In the Storm She Shone

The night before Tuesday’s blizzard, I emerged from a critics’ screening into midtown Manhattan. The sky was heavy and violet; the city, already abandoned. The only other people on the street were hurrying along with big bags of laundry and groceries–everything they needed to lay in for the storm. But the film I’d just seen had been much better than I’d anticipated, and I felt the happiness that good work, natural or human-made, has inspired in me since I was a small child; it’s hard to be despondent when beauty in all forms gladdens you this way.

In that burst of cheer I decided to walk rather than surrender to the weirdness of east 30s public transportation. I bundled up more seriously—double-wrapped my scarf, donned the velvet gloves my mother had sent for Christmas, and took off, knowing it might the last time in a while I’d walk so easily on NYC sidewalks. The air was so cold I could hear little ice crystals forming on my lungs when I breathed; this felt cleansing rather than unsettling. I walked faster, not to hasten my return home so much as to visit with all of the world at once.

I felt love.

I texted love to one of my best friends, hurtling on a train to DC for a gig she was dreading, and she texted it back. I thanked the divine intelligence that had manifested a delivery system for love, and kept bounding along.

By 14th street, though, my nose and cheeks were freezing and I’d begun to worry about how inhospitable the Williamsburg Bridge might be that time of night—all those strangers whipping by in big gusts of wind and bikes and fur hats. Of course I was wearing a big fur hat too—my consolation prize for cold weather—but it has been my experience that you really have to be up to the challenge of the Bridge on winter nights. I flashed on my to-do list for the next day, and suddenly was not.

On the L train we all were dwarfed by enormous coats and scarves, less like the adorable kindergarten students New Yorkers usually resemble in wintergear than like Eastern Europeans bracing for a hard night on the shetl. Everyone was clutching their belongings like security blankets.

A woman slammed onto the car. Palms raised, she was vibrating as she walked down the aisle. There’s no other way to phrase it: She was visibly starving. Whether she was a junkie, whether she was fatally ill, whether she’d hurt others, whether she’d made really terrible decisions was less relevant than the palpable fact that, as she stood before us, her body had not absorbed significant nutrition for a very long time. Her thighs were as as thick as her wrists; her eyes loomed like yellow saucers from the skeleton of her face. Her head, uncovered, revealed the fuzz of an unmothered duckling.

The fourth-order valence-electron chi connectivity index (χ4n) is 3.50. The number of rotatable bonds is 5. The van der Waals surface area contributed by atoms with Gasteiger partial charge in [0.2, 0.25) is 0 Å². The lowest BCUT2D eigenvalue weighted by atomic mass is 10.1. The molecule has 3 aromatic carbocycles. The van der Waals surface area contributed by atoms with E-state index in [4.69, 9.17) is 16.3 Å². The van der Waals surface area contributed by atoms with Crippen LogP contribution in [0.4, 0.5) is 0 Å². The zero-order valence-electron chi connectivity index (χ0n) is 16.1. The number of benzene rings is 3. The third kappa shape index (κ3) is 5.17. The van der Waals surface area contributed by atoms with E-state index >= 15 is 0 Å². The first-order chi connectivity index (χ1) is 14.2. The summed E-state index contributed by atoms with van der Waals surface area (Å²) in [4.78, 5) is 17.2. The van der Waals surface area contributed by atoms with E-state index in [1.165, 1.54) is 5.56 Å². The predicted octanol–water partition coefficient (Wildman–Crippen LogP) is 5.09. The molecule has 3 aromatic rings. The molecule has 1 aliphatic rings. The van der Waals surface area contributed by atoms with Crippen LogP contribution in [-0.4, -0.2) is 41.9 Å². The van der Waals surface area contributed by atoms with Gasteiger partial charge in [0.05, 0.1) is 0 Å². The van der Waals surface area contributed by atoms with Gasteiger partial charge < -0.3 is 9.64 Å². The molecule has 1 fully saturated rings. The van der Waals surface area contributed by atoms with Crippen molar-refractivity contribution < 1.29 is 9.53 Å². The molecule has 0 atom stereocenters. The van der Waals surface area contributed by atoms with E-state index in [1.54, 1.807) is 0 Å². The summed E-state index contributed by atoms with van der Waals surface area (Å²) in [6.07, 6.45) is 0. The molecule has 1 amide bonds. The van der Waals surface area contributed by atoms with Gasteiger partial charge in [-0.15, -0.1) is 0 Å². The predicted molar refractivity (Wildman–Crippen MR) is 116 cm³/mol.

We were hurtling under the river then and the darkness of the tunnel swelled all around us. For a second the lights went out too, and in the blackness of the train I could sense her human need pulsing, saw that somehow it still shone. When the lights came back on, I pulled out all the cash in my wallet—it wasn’t much, but it was hers—and most everyone else did the same. More than a few took groceries out of their bags and held them out to her with calm eyes and no words. She accepted it all impassively. I sensed no hostility or ingratitude, only the economy of a body already shutting down.

I have lived in New York City for 24 years and have never experienced anything like that exchange though I’ve witnessed many other tender mercies. Would she live out the year? Selfishly I hoped she would—and how else could I hope this but selfishly? I’d never met her before, hadn’t spoken with her, would likely never see her again. All I knew was her light, and it was glorious, so bright that it had roused a bevy of New Yorkers. She was impossible to miss: a cousin radiant in the deepest of crisis.

In my heart of hearts I know we all are cousins–all children of a loving universe. I know this because of the many times I have been guided and protected by unseen channels. I know this because I knew to pray before I knew there was a divine Mother. And just as I know this, I know that each of us who’d been in that woman’s presence felt more compassion for others living without protection. As I walked off the train, I saw people from my car handing food and money to those settled onto the platform for the storm to come. I had nothing left to give but my love; this I beamed freely and joyously. As I write I am beaming it still.

"All, everything I understand, I understand only because I love."
― Leo Tolstoy